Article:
Thursday, November 11, 2010

Won't misery make angels?

The horror movie retells the story of sin, penance and redemption. The moral is always that conventional lives are safe lives, and those who stray will be tortured until they find a way to redeem their sins.

The plot of the modern fairy tale - and specifically the Disney film The Princess and the Frog - is almost identical to that of Texas Chainsaw Massacre, Wrong Turn, Hostel, and the Friday the 13th sequels. Tiana is a moral girl, working two jobs and saving her pennies so that one day she can open her own restaurant. One night, she's offered a shortcut. A frog promises her riches in exchange for a kiss. (Oh those talking frogs!) Tiana sells her virtue and is instantly given, not money, but the body of a frog. The two frogs are chased into the swamp, where they are hunted by alligators and tormented by voodoo spirits. Eventually the frogs fall for each other and discover long-term love is more important than worldly temptations. Their marriage washes away their sin. And their first kiss as man and wife is rewarded by a return to human form and the good graces of their parents and community.

Compare that to any of the movies I mentioned earlier, in which good kids' sexual desires lead them off the beaten path, where they are tormented by inbreds and slashers and must suffer until they find their way back to civilization.

These days, children gain knowledge of sex and violence before they're even out of diapers. Sin assaults them from every commercial and magazine cover. It's easy to say that is causing the redemption story to creep into tales meant for younger children.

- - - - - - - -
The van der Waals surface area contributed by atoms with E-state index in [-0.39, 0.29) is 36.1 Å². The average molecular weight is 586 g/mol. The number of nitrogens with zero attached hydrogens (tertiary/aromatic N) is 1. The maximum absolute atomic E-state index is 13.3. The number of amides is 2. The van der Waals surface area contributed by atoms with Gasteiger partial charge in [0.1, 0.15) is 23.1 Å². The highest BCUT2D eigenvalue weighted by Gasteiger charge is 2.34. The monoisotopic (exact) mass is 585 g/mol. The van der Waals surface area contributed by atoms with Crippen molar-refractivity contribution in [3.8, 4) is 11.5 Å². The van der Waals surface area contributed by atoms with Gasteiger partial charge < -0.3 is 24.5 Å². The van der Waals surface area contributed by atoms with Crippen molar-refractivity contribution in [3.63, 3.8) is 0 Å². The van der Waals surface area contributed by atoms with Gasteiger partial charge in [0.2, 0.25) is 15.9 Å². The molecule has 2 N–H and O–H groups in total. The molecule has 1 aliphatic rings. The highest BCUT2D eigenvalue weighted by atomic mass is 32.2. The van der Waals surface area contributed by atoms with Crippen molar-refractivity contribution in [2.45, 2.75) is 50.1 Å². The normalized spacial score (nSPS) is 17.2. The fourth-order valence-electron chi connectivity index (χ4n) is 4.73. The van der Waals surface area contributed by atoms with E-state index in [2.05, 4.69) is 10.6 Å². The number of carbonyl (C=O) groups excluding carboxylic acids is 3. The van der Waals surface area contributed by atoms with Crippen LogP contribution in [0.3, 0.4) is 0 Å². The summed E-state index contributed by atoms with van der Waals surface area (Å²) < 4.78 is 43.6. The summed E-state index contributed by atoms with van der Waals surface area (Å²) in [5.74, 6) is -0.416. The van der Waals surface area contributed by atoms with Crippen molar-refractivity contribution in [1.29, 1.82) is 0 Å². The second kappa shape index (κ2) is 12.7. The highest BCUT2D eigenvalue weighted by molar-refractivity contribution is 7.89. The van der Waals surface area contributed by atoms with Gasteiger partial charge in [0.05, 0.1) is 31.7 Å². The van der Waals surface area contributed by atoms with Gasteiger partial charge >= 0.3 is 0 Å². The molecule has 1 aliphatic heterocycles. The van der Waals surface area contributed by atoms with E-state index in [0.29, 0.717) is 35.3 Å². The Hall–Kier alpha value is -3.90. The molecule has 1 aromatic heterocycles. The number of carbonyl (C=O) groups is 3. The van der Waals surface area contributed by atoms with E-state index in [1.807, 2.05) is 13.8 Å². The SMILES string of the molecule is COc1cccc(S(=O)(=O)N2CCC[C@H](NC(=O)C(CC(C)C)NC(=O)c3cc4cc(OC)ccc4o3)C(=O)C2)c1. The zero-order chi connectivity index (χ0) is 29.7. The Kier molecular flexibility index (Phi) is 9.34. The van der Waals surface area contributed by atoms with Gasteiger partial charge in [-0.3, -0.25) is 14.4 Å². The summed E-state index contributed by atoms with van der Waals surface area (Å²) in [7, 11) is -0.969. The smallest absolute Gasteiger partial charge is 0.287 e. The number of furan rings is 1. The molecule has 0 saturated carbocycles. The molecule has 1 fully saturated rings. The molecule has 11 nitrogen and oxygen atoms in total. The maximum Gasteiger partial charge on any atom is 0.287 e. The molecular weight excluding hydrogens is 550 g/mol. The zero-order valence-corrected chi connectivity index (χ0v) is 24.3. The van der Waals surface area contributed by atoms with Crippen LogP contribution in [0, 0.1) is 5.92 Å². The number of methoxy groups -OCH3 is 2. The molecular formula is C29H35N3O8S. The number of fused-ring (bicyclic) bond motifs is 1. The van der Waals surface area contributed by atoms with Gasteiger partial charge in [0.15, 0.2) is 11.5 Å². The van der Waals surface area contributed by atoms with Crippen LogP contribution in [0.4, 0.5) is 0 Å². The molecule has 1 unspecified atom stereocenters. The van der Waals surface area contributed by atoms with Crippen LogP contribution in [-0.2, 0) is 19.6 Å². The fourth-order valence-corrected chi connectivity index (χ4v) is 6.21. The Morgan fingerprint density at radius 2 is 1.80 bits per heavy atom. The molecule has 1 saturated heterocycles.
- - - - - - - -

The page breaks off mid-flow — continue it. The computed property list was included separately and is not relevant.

But it's not true.

It's more accurate to say that the cycle of sin, penance and redemption is part of the human experience. It is something we live with at every age and in every circumstance. It is something we experience not just as horny teenagers but as four-year-olds pouting in timeout for eating too much candy, as celebrities making tabloid headlines for VIP room dalliances, as quarterbacks stepping onto the field after short stints in the slammer, and as middle managers working the weekend to make up for a Thursday afternoon on the golf course.

Our culture believes that suffering cleanses. Isn't that the lesson that our fictions have ground into us since birth? Is it any surprise that we blithely watch as mankind burns? That we do nothing upon hearing of starvation and genocide? That we accept poverty and war? That we brush off the serial killers and head for the sports scores? We shrug it all away. And no wonder. We've been taught that misery makes angels.

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